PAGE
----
“I remember [Jordan] winning it,” Riley said referring to Jordan’s first championship. “And the first words that came out of his mouth was that this was the most difficult thing that he ever accomplished. The storyline was that he finally became a team player. That’s what the storyline was. All those years he averaged 28, 30, 35 a game but he could never win anything. And then, all of sudden, he won.”
And then, as Riley tends to do when telling stories, he drew an analogy.
“It’s like when you fill a bathtub up with water and you forget about it, you walk out of the room,” Riley said. “What happens? It overflows. And he overflowed for the next six, seven years. He won six out of seven titles. By being a team player? Nah. He did it by being Michael Jordan.”
Riley expects James to experience a similar overflow and the script will change.
“I think he’ll get his championship,” Riley said of James. “There might be a lot more, too. He’s 27 years old and he’s got 10 more years, at least, ahead of him at a very high level. That’s what I want to see for him. That’s what I’ll be cheering for.”
No matter what James does in his career, it seems his lack of a championship ring will always stick out amongst those players with three MVPs. But that isn’t entirely fair. Comparing the championship count of someone who hasn’t even entered his prime to a retired Hall of Famer is no different than comparing the Rolling Stones to the Beatles, but using only the Rolling Stones’ first decade for discussion.
A more nuanced way to frame James’ career thus far is to point out that only Abdul-Jabbar had won three MVPs at a younger age. Chamberlain and Malone both won three MVPs before ever winning a title. Furthermore, Jordan, Chamberlain and Malone hadn’t won a title at James’ current age.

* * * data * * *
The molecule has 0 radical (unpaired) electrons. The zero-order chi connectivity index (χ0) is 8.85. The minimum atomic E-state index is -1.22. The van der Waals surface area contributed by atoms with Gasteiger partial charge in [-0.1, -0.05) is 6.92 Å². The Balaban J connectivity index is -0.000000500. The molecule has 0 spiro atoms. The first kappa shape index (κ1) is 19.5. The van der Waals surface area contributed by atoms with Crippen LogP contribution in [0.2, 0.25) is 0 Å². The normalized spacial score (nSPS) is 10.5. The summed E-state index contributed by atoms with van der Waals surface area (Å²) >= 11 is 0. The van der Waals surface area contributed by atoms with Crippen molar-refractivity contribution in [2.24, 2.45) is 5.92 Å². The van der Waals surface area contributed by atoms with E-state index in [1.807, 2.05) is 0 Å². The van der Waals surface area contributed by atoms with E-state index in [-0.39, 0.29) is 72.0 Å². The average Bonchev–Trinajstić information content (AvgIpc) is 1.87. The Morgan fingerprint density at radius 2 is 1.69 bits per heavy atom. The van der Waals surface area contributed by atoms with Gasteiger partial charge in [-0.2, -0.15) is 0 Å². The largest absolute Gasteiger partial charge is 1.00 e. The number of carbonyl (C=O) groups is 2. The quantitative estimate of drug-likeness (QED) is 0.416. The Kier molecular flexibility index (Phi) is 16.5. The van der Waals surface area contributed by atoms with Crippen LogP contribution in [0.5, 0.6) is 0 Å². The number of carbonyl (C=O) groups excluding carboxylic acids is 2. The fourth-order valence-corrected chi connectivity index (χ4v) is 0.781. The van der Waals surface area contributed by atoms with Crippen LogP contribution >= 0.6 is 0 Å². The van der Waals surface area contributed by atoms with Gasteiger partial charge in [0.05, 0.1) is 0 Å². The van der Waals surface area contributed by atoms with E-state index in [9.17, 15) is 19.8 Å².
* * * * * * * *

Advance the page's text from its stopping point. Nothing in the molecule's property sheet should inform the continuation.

Dwyane Wade, 30, could only shake his head when talking about James’ achievements.
“It’s amazing he’s now about to hit his prime,” Wade said. “It’s amazing what he’s been able to accomplish thus far, and I know he has so much more that he wants to accomplish. There’s no secret about that.”
Shane Battier, who may be the only more knowledgeable NBA historian than James, believes that James has faced unjustified scrutiny.
“There’s never an athlete like him,” Battier said at Saturday’s practice. “He is the first megastar of the information age. All perspective on his accomplishments and overall greatness was lost by the time he left St. Vincent-St. Mary’s. It’s tough to describe him and really grasp what he’s done and his third MVP. That’s unfortunate, but it’s a byproduct of having all of this information and living in this digital age.”
James has taken part of the digital age with his Twitter account and creating a digital TV show in the past. But more recently, you can catch him pregame in the locker room reading “West By West,” the autobiography of Lakers legend and NBA logo Jerry West. Of course, the connection isn’t lost on anybody. West lost in the Finals six times before finally winning it all in 1972. Riley, of course, was his teammate at the time.
James will always fight the perception that he can’t win the big one, until he actually clutches the Larry O’Brien trophy. For now, he owns a fleet of individual accolades, including his third MVP trophy, but those mean very little at the moment. James has taken a hard road to get where he as, the same road that Jordan and West traveled. The road ahead in 2011-12 might finally lead to his ultimate destination as a world champion. And maybe then, the bathtub will overflow.
“I’d give all three of them back to win an NBA championship,” James said of his MVP awards. “It’s all I care about. It’s all I know.